In this sense, extending hate crimes protection to law enforcement officers has value. Not only does the legislation ensure substantial punishment for a person who engages in violence based on animus against law enforcement officers, it also conveys the message that a decent citizenry should respect law enforcement authority, just as it should respect people of various races, religions, and sexual orientations in our communities (though one could argue that one’s status as a police officer differs in kind from the characteristics enumerated in the Shepard-Byrd Act, an argument I find unpersuasive in this context). In other words, if X attacks V with a hatchet, and V is a police officer, it should matter whether X did so while, say, mistaking V for a private citizen, or whether X attacked V knowing that – and because – V is a police officer. The latter motivation distinguishes the two acts, and arguably makes X not only more culpable but more dangerous to the community (and therefore worthy of more serious punishment).
A problem with this argument, of course, is the one to which Ilya and Kent allude. State law appears to be sufficient to deal with this. It would be different if States could not be trusted to protect law enforcement officers from violence, or if the federal government had some special interest in protecting officers that was not shared by the States. But that is not the case. And as for distinctly federal law enforcement officers, they already have the protection of federal criminal law. See, e.g., 18 U.S.C. 113, 115, 1114. I suppose one can imagine a scenario where the state law might have gaps. For example, if a person attacks a police officer who is off duty – such as at his home – then any state law that protected the officer only during the performance of his official duties would not apply. But, as currently drafted, neither would H.R. 4760. (query: if it is the person’s mere status as an officer that matters, why then does it matter whether the officer is actually engaged in the performance of his duties at the time of the attack?)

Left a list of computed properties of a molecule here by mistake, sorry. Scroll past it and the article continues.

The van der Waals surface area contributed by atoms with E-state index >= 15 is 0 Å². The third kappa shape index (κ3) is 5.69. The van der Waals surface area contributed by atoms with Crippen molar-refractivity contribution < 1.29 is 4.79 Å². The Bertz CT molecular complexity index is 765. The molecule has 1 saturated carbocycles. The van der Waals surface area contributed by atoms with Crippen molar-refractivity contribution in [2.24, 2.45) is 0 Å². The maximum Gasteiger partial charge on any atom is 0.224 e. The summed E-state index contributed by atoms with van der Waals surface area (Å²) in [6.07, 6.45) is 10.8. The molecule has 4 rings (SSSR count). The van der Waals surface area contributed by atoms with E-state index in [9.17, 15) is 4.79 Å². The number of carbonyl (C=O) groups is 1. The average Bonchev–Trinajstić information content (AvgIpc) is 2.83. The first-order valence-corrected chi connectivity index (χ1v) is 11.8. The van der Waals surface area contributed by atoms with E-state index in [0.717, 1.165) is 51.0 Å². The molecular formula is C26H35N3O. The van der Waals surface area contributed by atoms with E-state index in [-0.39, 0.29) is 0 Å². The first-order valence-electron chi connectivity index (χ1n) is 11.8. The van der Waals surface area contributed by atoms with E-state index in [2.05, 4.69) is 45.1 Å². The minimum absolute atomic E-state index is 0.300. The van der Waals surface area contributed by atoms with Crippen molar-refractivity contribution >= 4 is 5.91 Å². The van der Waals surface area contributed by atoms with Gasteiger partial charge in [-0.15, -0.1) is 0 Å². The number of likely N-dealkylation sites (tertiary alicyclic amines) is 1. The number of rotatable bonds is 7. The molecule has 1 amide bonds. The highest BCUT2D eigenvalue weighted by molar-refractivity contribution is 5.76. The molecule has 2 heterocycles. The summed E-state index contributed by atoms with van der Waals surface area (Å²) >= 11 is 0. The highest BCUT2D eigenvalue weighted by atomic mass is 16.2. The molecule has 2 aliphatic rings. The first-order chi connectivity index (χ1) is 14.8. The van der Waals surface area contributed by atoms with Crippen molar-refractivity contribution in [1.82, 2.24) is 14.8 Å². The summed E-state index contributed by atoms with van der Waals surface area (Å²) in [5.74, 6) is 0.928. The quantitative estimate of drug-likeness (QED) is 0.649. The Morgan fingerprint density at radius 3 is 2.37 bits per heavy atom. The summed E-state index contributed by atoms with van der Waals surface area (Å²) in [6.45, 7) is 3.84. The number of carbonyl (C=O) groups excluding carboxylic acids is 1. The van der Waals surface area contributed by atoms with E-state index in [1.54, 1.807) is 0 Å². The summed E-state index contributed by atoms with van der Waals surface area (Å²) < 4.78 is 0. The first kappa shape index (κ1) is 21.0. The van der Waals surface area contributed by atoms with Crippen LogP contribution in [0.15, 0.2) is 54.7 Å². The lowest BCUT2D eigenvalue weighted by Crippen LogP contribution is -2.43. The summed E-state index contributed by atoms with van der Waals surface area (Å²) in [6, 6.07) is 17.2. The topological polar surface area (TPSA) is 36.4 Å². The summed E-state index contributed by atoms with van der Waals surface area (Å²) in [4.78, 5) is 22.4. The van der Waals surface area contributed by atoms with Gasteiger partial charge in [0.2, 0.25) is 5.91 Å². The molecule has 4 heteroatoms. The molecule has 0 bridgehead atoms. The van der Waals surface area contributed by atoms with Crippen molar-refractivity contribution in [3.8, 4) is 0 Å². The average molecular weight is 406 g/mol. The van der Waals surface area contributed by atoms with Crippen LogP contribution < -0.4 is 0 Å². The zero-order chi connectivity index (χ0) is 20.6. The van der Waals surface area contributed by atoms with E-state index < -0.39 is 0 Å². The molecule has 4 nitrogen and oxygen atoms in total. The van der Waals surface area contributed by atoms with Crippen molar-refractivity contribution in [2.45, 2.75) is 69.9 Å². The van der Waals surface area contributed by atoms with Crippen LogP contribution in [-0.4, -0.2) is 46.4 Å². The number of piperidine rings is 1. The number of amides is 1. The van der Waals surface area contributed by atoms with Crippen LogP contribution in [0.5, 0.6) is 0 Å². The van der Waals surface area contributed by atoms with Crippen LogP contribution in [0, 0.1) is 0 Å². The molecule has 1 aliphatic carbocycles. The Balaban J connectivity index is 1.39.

Still, the bill – like the Shepard-Byrd law – accounts in some ways for the federalism problem. It requires a similar certification procedure. And even if it did not, the DOJ’s Petite Policy (which the certification provision essentially codifies) would apply where the dual or successive prosecution problem existed. (I have, by the way, been critical – on separation of powers grounds – of Congress’s effort to codify the Petite Policy or other policies that restrain the DOJ’s charging discretion).
One can support the Blue Lives Matter idea, as well as the existing federal hate crimes law, and yet also believe in keeping federal criminal law narrow and in leaving most criminal law enforcement to the States, save for those situations where the Constitution defines a federal crime (treason) or specifically empowers the federal crime-definition (e.g., piracies and felonies on the high seas), or where there is an important interest that is distinctly federal and is reachable pursuant to a non-crime-specific provision of the Constitution (e.g., section 2 enforcement power, or the commerce power). It is usually difficult to oppose a bill whose idea one finds appealing. And if this legislation were proposed at the State level, the federalism objections would be obviated. In this instance, there are good reasons to favor the notion of enhancing punishment for violence motivated by animus against law enforcement. And yet, there also are good reasons, articulated by Ilya’s and Kent’s posts, to leave this matter to the states, which seem to be pretty good at responding to violence against police. Constitutional conservatives who support the Blue Lives Matter idea will find this to be a tough call.